In Europe, the main propagandist of free love within individualist anarchism was Émile Armand.[97] He proposed the concept of la camaraderie amoureuse to speak of free love as the possibility of voluntary sexual encounter between consenting adults. He was also a consistent proponent of polyamory.[97] In France, there was also feminist activity inside individualist anarchism as promoted by individualist feminists Marie Küge, Anna Mahé, Rirette Maitrejean, and Sophia Zaïkovska.[98]

The Brazilian individualist anarchist Maria Lacerda de Moura lectured on topics such as education, women's rights, free love, and antimilitarism. Her writings and essays garnered her attention not only in Brazil, but also in Argentina and Uruguay.[99] She also wrote for the Spanish individualist anarchist magazine Al Margen alongside Miguel Gimenez Igualada[100]

In Germany, the Stirnerists Adolf Brand and John Henry Mackay were pioneering campaigners for the acceptance of male bisexuality and homosexuality.

Freethought

Main article: Freethought

Freethought as a philosophical position and as activism was important in both North American and European individualist anarchism.

In the United States "freethought was a basically anti-christian, anti-clerical movement, whose purpose was to make the individual politically and spiritually free to decide for himself on religious matters. A number of contributors to Liberty were prominent figures in both freethought and anarchism. The individualist anarchist George MacDonald was a co-editor of Freethought and, for a time, The Truth Seeker. E.C. Walker was co-editor of the excellent free-thought / free love journal Lucifer, the Light-Bearer".[101] "Many of the anarchists were ardent freethinkers; reprints from freethought papers such as Lucifer, the Light-Bearer, Freethought and The Truth Seeker appeared in Liberty ... The church was viewed as a common ally of the state and as a repressive force in and of itself".[101]

In Europe a similar development occurred in French and Spanish individualist anarchist circles. "Anticlericalism, just as in the rest of the libertarian movement, is another of the frequent elements which will gain relevance related to the measure in which the (French) Republic begins to have conflicts with the church ... Anti-clerical discourse, frequently called for by the french individualist André Lorulot, will have its impacts in Estudios (a Spanish individualist anarchist publication). There will be an attack on institutionalized religion for the responsibility that it had in the past on negative developments, for its irrationality which makes it a counterpoint of philosophical and scientific progress. There will be a criticism of proselitism and ideological manipulation which happens on both believers and agnostics.".[102] This tendencies will continue in French individualist anarchism in the work and activism of Charles-Auguste Bontemps and others. In the Spanish individualist anarchist magazine Ética and Iniciales "there is a strong interest in publishing scientific news, usually linked to a certain atheist and anti-theist obsession, philosophy which will also work for pointing out the incompatibility between science and religion, faith and reason. In this way there will be a lot of talk on Darwin's theories or on the negation of the existence of the soul.".[103]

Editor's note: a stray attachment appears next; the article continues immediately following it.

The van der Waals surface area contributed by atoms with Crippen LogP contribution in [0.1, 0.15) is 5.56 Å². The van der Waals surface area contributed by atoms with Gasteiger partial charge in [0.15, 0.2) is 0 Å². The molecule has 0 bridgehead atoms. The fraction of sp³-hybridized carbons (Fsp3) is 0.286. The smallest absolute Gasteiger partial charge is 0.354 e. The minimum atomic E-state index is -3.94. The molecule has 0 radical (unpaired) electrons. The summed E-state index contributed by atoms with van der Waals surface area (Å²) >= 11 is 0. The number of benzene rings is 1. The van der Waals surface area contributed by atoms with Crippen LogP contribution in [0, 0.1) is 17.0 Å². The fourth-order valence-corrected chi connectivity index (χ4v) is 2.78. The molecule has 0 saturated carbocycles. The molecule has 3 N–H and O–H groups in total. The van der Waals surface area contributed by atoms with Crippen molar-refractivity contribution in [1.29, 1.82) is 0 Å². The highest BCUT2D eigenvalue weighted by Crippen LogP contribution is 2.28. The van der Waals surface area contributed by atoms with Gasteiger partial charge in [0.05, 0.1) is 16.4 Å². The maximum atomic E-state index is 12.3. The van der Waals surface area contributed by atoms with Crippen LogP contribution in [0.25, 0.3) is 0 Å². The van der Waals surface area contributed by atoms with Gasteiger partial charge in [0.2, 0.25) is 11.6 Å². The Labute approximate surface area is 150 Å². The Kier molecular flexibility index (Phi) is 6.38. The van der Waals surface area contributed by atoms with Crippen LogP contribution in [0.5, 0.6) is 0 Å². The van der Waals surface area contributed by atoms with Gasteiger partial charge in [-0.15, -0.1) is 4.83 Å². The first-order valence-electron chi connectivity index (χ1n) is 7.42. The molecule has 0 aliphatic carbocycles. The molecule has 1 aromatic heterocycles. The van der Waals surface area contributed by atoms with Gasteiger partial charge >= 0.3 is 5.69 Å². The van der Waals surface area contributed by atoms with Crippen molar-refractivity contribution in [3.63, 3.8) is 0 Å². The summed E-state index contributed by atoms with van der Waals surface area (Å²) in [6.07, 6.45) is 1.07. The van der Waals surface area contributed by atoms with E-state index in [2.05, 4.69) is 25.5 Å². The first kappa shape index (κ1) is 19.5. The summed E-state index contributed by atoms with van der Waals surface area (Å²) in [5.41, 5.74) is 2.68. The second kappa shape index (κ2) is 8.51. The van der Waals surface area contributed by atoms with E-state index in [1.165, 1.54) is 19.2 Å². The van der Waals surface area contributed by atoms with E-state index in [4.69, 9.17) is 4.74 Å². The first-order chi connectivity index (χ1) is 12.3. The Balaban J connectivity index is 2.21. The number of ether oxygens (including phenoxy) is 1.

Anarcho-naturism

Main articles: Naturism and anarcho-naturism

Another important current, especially within French and Spanish[29][104] individualist anarchist groups was naturism.[105] Naturism promoted an ecological worldview, small ecovillages, and most prominently nudism as a way to avoid the artificiality of the industrial mass society of modernity. Naturist individualist anarchists saw the individual in his biological, physical and psychological aspects and avoided, and tried to eliminate, social determinations.[29] An early influence in this vein was Henry David Thoreau and his famous book Walden[106] Important promoters of this were Henri Zisly and Emile Gravelle who collaborated in La Nouvelle Humanité followed by Le Naturien, Le Sauvage, L'Ordre Naturel, & La Vie Naturelle.[107][108]

This relationship between anarchism and naturism was quite important at the end of the 1920s in Spain.[109] "The linking role played by the ‘Sol y Vida’ group was very important. The goal of this group was to take trips and enjoy the open air. The Naturist athenaeum, ‘Ecléctico’, in Barcelona, was the base from which the activities of the group were launched. First Etica and then Iniciales, which began in 1929, were the publications of the group, which lasted until the Spanish Civil War. We must be aware that the naturist ideas expressed in them matched the desires that the libertarian youth had of breaking up with the conventions of the bourgeoisie of the time. That is what a young worker explained in a letter to ‘Iniciales’ He writes it under the odd pseudonym of ‘silvestre del campo’, (wild man in the country). "I find great pleasure in being naked in the woods, bathed in light and air, two natural elements we cannot do without. By shunning the humble garment of an exploited person, (garments which, in my opinion, are the result of all the laws devised to make our lives bitter), we feel there no others left but just the natural laws. Clothes mean slavery for some and tyranny for others. Only the naked man who rebels against all norms, stands for anarchism, devoid of the prejudices of outfit imposed by our money-oriented society.".[109] "The relation between Anarchism and Naturism gives way to the Naturist Federation, in July 1928, and to the lV Spanish Naturist Congress, in September 1929, both supported by the Libertarian Movement. However, in the short term, the Naturist and Libertarian movements grew apart in their conceptions of everyday life. The Naturist movement felt closer to the Libertarian individualism of some French theoreticians such as Henri Ner (real name of Han Ryner) than to the revolutionary goals proposed by some Anarchist organisations such as the FAI, (Federación Anarquista Ibérica)".[109]